A local research agency claims that most iPhones sold in China are bought by the ‘invisible poor’ – people who who are struggling financially but hide the fact.
It claims that iPhone owners earn less, are less likely to own their own homes, and are less well educated …
South China Morning Post says the claims are made by research agency MobData.
The Shanghai-based firm also found that most iPhone users are unmarried females aged between 18 and 34, who graduated with just a high-school certificate and earn a monthly income of below 3,000 yuan (HK$3,800) […]
College graduates and those who earn more than 20,000 yuan a month prefer Huawei and Xiaomi phones and more than half of Oppo and Vivo phone users earn between 3,000 and 10,000 yuan per month. iPhone users earned the least monthly – about 3,000 yuan and below.
It’s not disclosed who funded the study, but one might be tempted to guess.
[In contrast], Huawei phone users are generally married males aged between 25 and 34, hold a diploma or bachelor’s degree and whose monthly incomes register between 5,000 yuan and 20,000 yuan. The research also found that a large proportion of Huawei users own flats and cars while Apple users do not.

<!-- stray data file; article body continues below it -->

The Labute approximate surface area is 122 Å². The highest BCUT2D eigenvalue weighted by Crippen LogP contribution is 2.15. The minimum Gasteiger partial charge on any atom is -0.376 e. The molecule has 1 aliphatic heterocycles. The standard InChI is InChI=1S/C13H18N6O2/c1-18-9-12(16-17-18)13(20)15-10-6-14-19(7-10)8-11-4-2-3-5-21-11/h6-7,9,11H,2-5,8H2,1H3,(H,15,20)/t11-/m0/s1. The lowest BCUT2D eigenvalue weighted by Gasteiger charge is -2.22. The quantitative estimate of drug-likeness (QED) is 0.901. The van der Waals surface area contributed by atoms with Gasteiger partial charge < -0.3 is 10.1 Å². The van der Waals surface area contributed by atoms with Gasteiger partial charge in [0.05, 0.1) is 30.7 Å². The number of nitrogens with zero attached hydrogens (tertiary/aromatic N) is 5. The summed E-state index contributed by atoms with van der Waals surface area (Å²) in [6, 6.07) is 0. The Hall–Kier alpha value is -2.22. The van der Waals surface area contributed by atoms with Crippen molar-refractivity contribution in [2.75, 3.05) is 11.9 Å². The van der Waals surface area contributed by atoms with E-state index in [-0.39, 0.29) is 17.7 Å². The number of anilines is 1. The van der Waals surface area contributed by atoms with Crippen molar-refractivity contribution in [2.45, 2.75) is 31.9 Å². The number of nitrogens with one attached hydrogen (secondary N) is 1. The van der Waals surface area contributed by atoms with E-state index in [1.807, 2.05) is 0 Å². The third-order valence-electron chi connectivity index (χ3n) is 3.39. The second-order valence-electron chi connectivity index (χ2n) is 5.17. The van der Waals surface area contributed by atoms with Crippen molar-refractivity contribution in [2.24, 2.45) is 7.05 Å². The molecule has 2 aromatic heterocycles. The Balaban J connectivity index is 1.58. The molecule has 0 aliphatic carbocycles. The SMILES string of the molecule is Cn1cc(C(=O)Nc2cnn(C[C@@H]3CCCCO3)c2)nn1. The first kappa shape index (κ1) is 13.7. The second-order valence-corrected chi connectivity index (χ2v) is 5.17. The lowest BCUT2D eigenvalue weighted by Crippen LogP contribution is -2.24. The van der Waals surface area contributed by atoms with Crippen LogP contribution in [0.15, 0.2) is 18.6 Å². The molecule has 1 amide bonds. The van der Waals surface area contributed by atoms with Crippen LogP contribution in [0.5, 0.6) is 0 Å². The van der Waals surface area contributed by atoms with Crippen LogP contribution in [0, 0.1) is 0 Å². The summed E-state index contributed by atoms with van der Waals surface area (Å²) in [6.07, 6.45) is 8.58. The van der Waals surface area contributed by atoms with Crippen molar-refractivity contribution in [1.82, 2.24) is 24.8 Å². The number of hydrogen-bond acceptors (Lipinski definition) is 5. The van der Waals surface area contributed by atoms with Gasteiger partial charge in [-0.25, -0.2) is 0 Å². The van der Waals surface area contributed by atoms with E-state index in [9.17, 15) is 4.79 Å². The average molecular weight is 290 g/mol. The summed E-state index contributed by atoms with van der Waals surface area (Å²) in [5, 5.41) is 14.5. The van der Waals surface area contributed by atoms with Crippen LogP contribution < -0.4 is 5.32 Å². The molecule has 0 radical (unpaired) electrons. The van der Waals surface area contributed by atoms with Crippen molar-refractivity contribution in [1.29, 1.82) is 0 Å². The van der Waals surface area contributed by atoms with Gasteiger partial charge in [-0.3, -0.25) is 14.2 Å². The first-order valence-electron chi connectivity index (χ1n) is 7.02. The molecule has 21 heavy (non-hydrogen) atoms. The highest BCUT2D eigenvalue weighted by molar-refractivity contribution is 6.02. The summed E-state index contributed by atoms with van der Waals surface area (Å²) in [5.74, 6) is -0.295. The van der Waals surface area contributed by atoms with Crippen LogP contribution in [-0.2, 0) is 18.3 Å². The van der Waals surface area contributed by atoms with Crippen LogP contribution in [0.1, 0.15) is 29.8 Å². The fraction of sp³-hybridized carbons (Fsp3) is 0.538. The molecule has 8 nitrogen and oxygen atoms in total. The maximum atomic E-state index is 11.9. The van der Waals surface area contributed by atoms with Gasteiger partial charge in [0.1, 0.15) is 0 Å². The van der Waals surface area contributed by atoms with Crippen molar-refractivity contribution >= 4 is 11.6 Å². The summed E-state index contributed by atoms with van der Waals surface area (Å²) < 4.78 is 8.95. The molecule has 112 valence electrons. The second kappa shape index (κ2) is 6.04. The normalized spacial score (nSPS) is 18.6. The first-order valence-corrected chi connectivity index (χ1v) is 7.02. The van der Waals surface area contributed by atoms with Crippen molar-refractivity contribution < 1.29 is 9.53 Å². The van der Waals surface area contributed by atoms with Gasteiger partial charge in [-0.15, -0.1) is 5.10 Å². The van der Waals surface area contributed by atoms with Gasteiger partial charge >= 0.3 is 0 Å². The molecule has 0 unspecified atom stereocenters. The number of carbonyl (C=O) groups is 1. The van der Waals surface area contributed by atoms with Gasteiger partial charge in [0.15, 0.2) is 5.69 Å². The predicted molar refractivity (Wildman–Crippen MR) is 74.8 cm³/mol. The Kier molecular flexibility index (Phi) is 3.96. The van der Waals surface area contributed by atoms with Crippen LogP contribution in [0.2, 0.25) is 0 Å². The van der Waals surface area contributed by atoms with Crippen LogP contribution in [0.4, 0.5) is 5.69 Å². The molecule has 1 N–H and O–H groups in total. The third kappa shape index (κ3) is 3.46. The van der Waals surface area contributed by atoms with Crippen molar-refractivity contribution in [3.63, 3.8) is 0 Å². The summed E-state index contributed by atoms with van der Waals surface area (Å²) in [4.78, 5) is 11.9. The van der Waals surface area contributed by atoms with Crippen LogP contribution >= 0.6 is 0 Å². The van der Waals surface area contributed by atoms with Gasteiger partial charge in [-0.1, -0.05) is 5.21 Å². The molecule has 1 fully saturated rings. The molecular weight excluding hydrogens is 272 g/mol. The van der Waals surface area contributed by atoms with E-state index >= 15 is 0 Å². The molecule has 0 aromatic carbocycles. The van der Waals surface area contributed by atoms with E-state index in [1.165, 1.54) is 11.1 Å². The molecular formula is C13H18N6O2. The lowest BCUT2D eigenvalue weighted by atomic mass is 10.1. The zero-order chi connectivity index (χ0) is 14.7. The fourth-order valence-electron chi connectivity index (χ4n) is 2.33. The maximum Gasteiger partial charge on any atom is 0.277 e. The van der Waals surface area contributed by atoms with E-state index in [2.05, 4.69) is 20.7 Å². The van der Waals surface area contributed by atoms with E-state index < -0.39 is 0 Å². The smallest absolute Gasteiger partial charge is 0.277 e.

The SCMP itself suggests that Chinese brands are more likely to be bought by those who can’t afford iPhone prices.
Apple, the third-largest smartphone vendor after Samsung Electronics and Huawei Technologies, typically raises the price of its signature iPhones with each yearly launch. The expensive handsets have pushed many consumers, particularly those in emerging markets such as India, to cheaper alternatives, such as China’s OnePlus or Huawei’s Honor series.
It says that, for those whose budget doesn’t stretch to the latest iPhone models, older models are a popular choice.
The older versions of iPhone and second-hand iPhones remain popular in China. The iPhone 6 launched by Apple in 2014 remains a favourite among Chinese users while later versions such as the iPhone 6S and iPhone 6S Plus, both released a year later, come in second and third place.
There have been multiple supply-chain reports of late suggesting that Apple is having to cut back on orders for the iPhone XS and XR, one this morning even claiming that Apple has had to restart iPhone X production to hit agreed order levels for the OLED screen used in the iPhone X and XS.
It’s certainly true that Chinese brands dominate the market – the latest Counterpoint data suggests that the four largest local brands have almost 80% market share between them, while Apple sits at around 9% – but the idea that the poorest people are buying the most expensive phones seems … unlikely.
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